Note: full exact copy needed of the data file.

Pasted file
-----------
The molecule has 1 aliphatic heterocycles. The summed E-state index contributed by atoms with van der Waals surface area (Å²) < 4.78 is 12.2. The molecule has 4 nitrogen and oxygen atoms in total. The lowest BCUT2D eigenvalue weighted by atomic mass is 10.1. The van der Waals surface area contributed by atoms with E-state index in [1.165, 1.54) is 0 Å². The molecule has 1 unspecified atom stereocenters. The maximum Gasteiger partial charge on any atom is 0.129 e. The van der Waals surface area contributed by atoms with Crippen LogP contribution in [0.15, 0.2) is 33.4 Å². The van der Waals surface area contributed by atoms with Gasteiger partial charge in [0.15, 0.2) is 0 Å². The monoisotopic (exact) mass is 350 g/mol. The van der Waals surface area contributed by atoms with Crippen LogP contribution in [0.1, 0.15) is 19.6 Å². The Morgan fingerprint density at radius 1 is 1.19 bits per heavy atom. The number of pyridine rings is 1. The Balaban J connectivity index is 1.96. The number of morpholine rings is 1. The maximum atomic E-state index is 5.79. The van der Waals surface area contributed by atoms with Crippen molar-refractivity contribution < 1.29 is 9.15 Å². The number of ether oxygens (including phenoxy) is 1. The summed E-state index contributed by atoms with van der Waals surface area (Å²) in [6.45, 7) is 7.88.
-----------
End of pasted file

The molecule has 1 aliphatic heterocycles. The summed E-state index contributed by atoms with van der Waals surface area (Å²) < 4.78 is 12.2. The molecule has 4 nitrogen and oxygen atoms in total. The lowest BCUT2D eigenvalue weighted by atomic mass is 10.1. The van der Waals surface area contributed by atoms with E-state index in [1.165, 1.54) is 0 Å². The molecule has 1 unspecified atom stereocenters. The maximum Gasteiger partial charge on any atom is 0.129 e. The van der Waals surface area contributed by atoms with Crippen LogP contribution in [0.15, 0.2) is 33.4 Å². The van der Waals surface area contributed by atoms with Gasteiger partial charge in [0.15, 0.2) is 0 Å². The monoisotopic (exact) mass is 350 g/mol. The van der Waals surface area contributed by atoms with Crippen LogP contribution in [0.1, 0.15) is 19.6 Å². The Morgan fingerprint density at radius 1 is 1.19 bits per heavy atom. The number of pyridine rings is 1. The Balaban J connectivity index is 1.96. The number of morpholine rings is 1. The maximum atomic E-state index is 5.79. The van der Waals surface area contributed by atoms with Crippen molar-refractivity contribution < 1.29 is 9.15 Å². The number of ether oxygens (including phenoxy) is 1. The summed E-state index contributed by atoms with van der Waals surface area (Å²) in [6.45, 7) is 7.88.